The Cost of an Unfocused Stimulus

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For many Americans, the coronavirus recession has done almost no damage to their finances. They still have their jobs, and their expenses have gone down while they’ve been stuck mostly at home. Their homes have not lost value, unlike during the financial crisis of 2007-9. If they are fortunate enough to own stocks, their portfolio is probably worth more than a year ago.

Of course, millions of other Americans are struggling mightily. Nine million fewer people are employed than a year ago. Others are coping with big medical bills. Many small businesses have closed or may soon. State and local governments are planning deep cuts.

The $900 billion stimulus bill that Congress passed last night will provide a lot of help to the economy. But many economists believe that it also has major flaws. Among them: It isn’t especially targeted at the parts of the economy that need help.

A central part of the stimulus are one-time checks that the government will mail to people. Any household with income below $150,000 will likely receive at least $1,200. Families with children will receive more.

Much of that money will go to Americans who are doing just fine and who will save the money they receive, which in turn will do nothing to keep struggling businesses afloat or keep workers employed. Already, the personal savings rate had risen to about 14 percent this fall, from 8 percent at the start of the year.

At the same time, the bill provides only 11 weeks of expanded unemployment insurance. “That’s not enough to bridge us to when a vaccine is widely distributed,” Ernie Tedeschi, a former Treasury Department economist, wrote yesterday. In all, the bill spends less on the expanded jobless benefits than on the stimulus checks.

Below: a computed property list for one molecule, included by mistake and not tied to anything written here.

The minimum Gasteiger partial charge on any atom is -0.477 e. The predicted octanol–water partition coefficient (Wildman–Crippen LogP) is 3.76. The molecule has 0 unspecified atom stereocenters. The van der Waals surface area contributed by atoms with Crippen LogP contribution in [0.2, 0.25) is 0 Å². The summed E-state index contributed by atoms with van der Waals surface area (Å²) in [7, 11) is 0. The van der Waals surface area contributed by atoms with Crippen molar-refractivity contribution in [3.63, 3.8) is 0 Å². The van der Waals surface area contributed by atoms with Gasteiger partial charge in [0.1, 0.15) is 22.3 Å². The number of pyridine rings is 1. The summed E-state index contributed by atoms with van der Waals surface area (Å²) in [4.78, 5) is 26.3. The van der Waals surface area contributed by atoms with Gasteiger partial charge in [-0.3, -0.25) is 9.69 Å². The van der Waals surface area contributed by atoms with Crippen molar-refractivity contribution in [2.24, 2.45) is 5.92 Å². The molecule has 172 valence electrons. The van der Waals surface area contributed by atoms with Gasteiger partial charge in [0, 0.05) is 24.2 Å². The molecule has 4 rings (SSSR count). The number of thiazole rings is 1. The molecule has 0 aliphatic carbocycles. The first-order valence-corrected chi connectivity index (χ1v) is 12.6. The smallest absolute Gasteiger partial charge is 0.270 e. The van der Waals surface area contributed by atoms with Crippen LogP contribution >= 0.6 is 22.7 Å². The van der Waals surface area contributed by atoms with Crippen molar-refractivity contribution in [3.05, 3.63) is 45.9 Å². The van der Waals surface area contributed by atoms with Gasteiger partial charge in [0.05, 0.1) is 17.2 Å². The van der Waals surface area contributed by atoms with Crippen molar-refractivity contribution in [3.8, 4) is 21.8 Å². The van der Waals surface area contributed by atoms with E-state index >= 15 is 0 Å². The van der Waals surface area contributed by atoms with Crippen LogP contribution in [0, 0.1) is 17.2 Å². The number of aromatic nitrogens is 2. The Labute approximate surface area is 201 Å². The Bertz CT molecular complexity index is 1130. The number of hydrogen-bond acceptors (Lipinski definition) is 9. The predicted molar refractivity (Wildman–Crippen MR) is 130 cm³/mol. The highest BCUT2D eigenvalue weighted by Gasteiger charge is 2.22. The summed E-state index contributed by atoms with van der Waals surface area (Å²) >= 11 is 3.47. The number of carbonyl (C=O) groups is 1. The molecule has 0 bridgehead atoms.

An even bigger issue is the lack of help for state and local governments. Mitch McConnell, the Senate majority leader, insisted on excluding such aid, saying it would be a bailout for fiscally irresponsible states. Many economists disagree and point to the pandemic’s toll on state budgets.

“Economists are especially concerned that the final deal stripped out new funding for state and local governments, which is likely to lead to more job cuts and higher taxes in parts of the country,” The Washington Post’s Heather Long wrote. Larry Johnson, a county commissioner in the Atlanta area, said, “Congress leaving out local aid is like the Grinch that stole Christmas.”

And Tracy Gordon of the Urban-Brookings Tax Policy Center told Bloomberg CityLab, “I’m incredulous that they’re not providing state and local aid.” Among the likely areas for the cuts that state and local government will have to make: public transportation, police and fire departments, schools and health care programs.

The bottom line: The stimulus plan seems big enough to keep the economy from falling into a new recession early next year. But a different plan could have prevented more economic hardship than this one will.

More on the bill:

  • It includes a ban on surprise medical bills from doctors who people didn’t realize were outside their insurance networks. “The legislation overcame strong pushback from doctor and hospital groups, which worried new rules would cut into their profits,” The Times’s Sarah Kliff says.

  • David Roberts, author of the Volts newsletter, says journalists have underplayed the fact that Democrats favored a bigger bill that would have helped the economy more while Republicans insisted on a smaller one.

  • The Kilauea volcano on Hawaii’s Big Island, one of the most active in the world, erupted on Sunday. The authorities warned residents to shelter from ash driven by the wind.

  • The Russian hackers who made their way into U.S. government agencies broke into the email system used by the Treasury Department’s most senior leadership. It’s the first detail of how deeply the hacking went into the Trump administration’s networks.